I was wearing a suit and tie and sitting in what was apparently a courtroom. A man (probably in his early 20s) was brought in and seated in a seat next to me to my left. I was informed he was the defendant in a murder trial. I realized I was a lawyer in the case and I was going to have to question him. It was my first contact with the man or the case. I had no idea of any of the facts of the case and I had in no way prepared for it. However, I didn't feel nervous and I thought it perfectly natural for the trial to be beginning without my having readied myself in any way for it.
I was told the defendant's name was Steve. I introduced myself to him and told him I was the prosecutor and I was going to ask him some questions. He seemed rather helpless and I tried to sound friendly and gain his confidence, all the while knowing that my intent was to prove him guilty of murder.
He was thin and had light-colored hair. He seemed bewildered by what was taking place.
After I had asked about five preliminary questions to find out a little about his background, a young man stood up in the room and said something. As I looked toward the man, I realized the seats in the room were arranged in rows from front to back such as might be found in a classroom. I was sitting in a seat about halfway back in one of the rows and Steve was no longer sitting next to me; instead he was sitting in a seat in front of the classroom facing everyone.
The man who had spoken and interrupted my questioning was seated in a row to my right toward the back. I gradually realized he was the opposing lawyer and that he was objecting to the questions I was asking. He said something about getting to the actual incident in question and he seemed to think my questions were irrelevant. He seemed to want to rush through the case as quickly as possible as if he were in a hurry.
A woman judge was sitting at a bench in front of the room not far from the defendant. She said something to the other lawyer. It sounded as if she were overruling his objection, but I couldn't hear her and I said, "I did not hear the judge's response."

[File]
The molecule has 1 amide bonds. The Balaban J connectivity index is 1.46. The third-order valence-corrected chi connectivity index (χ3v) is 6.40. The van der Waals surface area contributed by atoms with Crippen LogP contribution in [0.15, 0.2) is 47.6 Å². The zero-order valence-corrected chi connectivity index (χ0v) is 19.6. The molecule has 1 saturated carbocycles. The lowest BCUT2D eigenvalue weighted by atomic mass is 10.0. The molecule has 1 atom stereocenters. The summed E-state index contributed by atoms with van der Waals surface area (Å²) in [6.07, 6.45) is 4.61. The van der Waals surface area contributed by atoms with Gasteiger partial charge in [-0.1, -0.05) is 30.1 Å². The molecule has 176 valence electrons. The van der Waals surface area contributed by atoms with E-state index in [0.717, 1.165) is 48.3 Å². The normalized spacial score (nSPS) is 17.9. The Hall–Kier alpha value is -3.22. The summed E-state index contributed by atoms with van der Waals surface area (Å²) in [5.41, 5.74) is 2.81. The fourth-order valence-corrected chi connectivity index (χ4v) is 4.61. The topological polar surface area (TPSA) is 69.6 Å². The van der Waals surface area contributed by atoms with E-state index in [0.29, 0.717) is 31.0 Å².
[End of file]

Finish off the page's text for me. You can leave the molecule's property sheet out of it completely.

She repeated what she had said to the other lawyer and she said something about the defense lawyer. The judge (probably in her mid 30s) was thin, had brown crinkly hair and was wearing a black robe. I had the feeling she was a fair judge; I noticed she was writing down the responses to my questions and I thought she was concerned about learning the facts of the case as thoroughly as possible.
It was gradually becoming clear to me that I wasn't entirely sure whether I was actually the prosecuting attorney or the defense attorney and I was beginning to think I might be the defense attorney. I felt slightly embarrassed because I realized it was important to know which I was, but I thought the questions I had been asking were questions which either side might ask, so it wasn't extremely important that I know at the moment which side I represented. I would, however, need to decide as quickly as possible.
I continued with my questioning, "What year of education did you complete?"
The defendant said he had gone to school to the seventh grade. I probed further and he asserted that he had dropped out of the seventh grade and had actually completed the sixth grade. I asked, "So you completed the sixth grade?"
He replied that that was correct. I asked, "How old were you when you quit school?"
We established that he had been quite young when he had quit school. I asked a few questions about what he had done after leaving school, then jumped to another subject and asked, "Steve, have you ever been arrested before?"